Tennis: Stephens topples her idol

By Robert Grant

Stephens topples her idol Young American stuns Serena Williams to reach Australian Open semifinals.

Sloane Stephens was left almost speechless after knocking out Serena Williams. Photo / AP
Sloane Stephens was left almost speechless after knocking out Serena Williams. Photo / AP

American teenager Sloane Stephens has pulled off one of the major upsets in Australian Open history.

The 19-year-old defeated five-times champion Serena Williams yesterday to reach the semifinals and a date with world No.1 Victoria Azarenka.

Stephens, seeded 29th, won 3-6, 7-5, 6-4 in 2 hours 17 minutes.

Earlier, defending champion and top seed Victoria Azarenka beat Svetlana Kuznetsova of Russia 7-5, 6-1.

Williams struggled with a back injury and left the court for treatment towards the end of the second set.

However, she broke serve immediately after returning, although ultimately surrendered the set.

Stephens, who looked up to Williams as her idol growing up, lost to the second seed in Brisbane recently, but was lost for words when asked her reaction to winning.

"My God, I don't even know," she said. "Oh my goodness.

"I'm sure my grandparents are going to be freaking out because they'll be watching it on the computer."

She said she planned to enjoy her showdown with Azarenka for a place in the Open final.

"You've just got to go out and do your thing again," she said.

Williams looked headed for victory when she cruised through the opening set and led 2-1 in the second.

Stephens then manufactured two service breaks in succession, gave up another when Williams came back on court, but steadily held to take the set and level the match with a break at 7-5.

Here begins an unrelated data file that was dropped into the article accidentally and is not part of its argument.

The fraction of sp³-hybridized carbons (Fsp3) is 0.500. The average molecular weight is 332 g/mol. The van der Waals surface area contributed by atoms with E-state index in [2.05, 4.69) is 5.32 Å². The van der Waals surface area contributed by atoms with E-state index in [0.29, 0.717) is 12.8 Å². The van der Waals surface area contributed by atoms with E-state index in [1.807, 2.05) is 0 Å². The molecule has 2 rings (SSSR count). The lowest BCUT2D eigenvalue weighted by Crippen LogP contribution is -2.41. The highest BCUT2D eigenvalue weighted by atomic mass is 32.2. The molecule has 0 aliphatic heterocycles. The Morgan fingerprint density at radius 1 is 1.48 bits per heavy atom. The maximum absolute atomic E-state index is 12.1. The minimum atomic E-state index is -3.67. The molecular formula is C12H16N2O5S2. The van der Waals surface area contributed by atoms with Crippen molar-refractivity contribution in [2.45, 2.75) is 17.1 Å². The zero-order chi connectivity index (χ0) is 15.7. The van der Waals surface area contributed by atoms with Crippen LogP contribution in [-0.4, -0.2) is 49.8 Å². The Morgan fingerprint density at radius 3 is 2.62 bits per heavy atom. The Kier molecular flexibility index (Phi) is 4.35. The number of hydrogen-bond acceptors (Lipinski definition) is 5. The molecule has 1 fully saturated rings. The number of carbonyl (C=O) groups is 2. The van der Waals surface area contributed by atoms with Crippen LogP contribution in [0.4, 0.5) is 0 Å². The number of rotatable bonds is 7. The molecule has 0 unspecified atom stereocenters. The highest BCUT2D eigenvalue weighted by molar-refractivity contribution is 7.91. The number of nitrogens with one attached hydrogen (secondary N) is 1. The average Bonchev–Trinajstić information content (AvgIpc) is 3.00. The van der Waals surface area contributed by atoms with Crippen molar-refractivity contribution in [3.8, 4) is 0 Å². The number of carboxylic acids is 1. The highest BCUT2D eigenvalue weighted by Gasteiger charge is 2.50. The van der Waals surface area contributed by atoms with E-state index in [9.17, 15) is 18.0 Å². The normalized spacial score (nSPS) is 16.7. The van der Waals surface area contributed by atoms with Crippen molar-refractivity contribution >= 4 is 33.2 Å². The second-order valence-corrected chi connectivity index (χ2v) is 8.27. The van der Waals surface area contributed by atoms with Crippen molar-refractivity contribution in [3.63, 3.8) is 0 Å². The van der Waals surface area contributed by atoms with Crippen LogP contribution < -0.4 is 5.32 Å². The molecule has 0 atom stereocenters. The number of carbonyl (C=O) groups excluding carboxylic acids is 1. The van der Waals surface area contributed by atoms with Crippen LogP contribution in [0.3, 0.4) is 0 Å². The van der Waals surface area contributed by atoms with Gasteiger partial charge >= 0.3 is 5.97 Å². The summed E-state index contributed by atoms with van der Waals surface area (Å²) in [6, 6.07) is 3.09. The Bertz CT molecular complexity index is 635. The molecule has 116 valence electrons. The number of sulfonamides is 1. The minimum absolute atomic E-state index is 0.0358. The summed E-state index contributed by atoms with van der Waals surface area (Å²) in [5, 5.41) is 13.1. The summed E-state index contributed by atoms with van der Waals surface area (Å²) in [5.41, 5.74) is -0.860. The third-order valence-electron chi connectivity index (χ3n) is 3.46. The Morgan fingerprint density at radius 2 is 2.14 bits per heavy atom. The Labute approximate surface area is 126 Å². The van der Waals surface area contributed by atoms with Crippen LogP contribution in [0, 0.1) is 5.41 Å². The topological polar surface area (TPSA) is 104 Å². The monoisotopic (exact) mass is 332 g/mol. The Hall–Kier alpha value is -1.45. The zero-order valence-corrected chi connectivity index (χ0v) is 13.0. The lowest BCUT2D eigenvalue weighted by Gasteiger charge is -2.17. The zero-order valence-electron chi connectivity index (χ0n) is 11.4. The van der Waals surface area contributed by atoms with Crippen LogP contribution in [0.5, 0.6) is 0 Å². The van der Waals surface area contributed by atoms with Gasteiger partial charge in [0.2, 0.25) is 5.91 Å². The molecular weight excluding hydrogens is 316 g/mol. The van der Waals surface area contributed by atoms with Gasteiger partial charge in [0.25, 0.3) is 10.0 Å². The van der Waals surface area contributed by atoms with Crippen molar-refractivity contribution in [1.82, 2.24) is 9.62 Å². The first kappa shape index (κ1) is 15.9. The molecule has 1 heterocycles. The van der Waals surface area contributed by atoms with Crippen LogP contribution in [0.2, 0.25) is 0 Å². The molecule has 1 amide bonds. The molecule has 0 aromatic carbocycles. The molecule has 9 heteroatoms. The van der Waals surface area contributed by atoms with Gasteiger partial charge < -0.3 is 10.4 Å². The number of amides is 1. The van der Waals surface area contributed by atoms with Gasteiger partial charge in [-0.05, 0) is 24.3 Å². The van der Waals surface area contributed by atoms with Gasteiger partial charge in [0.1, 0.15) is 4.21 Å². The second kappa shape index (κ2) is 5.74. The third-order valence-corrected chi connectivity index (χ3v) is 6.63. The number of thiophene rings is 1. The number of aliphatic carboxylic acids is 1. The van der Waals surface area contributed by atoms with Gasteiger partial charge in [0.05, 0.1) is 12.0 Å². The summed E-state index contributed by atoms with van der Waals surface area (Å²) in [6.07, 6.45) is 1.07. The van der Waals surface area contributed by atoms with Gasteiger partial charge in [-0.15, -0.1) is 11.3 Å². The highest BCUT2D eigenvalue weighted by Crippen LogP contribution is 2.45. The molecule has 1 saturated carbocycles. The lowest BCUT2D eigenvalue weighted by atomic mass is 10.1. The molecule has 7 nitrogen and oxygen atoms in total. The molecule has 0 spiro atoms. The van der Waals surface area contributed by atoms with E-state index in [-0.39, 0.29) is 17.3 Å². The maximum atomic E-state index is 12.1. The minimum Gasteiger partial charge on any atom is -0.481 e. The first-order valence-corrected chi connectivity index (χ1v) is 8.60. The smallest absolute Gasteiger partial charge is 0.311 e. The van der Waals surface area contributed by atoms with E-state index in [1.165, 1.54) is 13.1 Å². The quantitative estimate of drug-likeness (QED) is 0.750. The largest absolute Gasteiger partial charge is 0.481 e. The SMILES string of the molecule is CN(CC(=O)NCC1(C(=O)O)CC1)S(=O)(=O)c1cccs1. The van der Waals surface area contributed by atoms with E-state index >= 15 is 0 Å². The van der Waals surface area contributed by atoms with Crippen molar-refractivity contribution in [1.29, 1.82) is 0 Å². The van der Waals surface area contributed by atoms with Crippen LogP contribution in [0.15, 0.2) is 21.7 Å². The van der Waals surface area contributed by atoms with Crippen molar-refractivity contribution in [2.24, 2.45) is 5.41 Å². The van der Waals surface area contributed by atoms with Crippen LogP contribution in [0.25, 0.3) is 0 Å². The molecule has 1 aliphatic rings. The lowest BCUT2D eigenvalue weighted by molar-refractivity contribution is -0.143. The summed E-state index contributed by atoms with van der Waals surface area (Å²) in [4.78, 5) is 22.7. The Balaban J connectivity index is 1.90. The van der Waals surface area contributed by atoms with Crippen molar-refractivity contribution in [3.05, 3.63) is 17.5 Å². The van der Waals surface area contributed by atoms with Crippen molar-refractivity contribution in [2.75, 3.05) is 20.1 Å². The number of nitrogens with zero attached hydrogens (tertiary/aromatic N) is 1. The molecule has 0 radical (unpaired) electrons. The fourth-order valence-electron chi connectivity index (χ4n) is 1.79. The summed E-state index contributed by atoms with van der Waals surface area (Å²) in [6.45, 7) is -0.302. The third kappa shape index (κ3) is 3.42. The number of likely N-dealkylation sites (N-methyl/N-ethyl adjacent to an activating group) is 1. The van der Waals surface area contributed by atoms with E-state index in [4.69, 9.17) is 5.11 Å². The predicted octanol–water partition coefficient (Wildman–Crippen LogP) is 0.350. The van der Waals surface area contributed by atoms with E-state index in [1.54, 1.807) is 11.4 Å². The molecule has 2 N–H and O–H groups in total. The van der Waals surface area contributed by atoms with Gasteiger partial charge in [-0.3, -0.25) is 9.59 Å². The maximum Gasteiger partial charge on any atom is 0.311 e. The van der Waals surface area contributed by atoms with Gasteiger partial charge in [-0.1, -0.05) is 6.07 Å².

Azarenka defeated Kuznetsova 7-5 6-1 to her way into the semi-finals in one hour 47 minutes.

Azarenka said she was prepared for Kuznetsova's tricky game.

"She played really well throughout the whole match," she said. "I know what she is capable of so I was prepared.

"She plays a little bit differently so I was happy I could adapt and find my best tennis when it was necessary."

Azarenka said she maintained the passion for the game she had when she first picked up a racquet as a youngster.

"I always had that fire, I would never leave the court until 10pm," she said.

"I wish every kid was like that."

Kuznetsova grabbed the first service break to lead 3-1 in the opening set as Azarenka's return bounced wide.

But the Belarusian was handed it back in the seventh game when Kuznetsova double-faulted.

She again broke to lead 6-5 with a cross-court return and went on to take the set in 77 minutes.

Azarenka broke serve in the fifth game following another crucial double fault from Kuznetsova, took a 5-1 lead and then broke again for the match.

The pair had met seven times previously and, while Kuznetsova held a 4-3 record, she dominated their early encounters. But Azarenka has held the upper hand in recent matches, beating the Russian twice last year, at Indian Wells and in Madrid.

Kuznetsova was sidelined for much of 2012 with a knee injury and was on crutches for two months.

However, the 27-year-old, who admitted she was jaded last year, made a determined bid to return refreshed for 2013. She came into the Australian Open after reaching the quarter-finals in Sydney as a qualifier.

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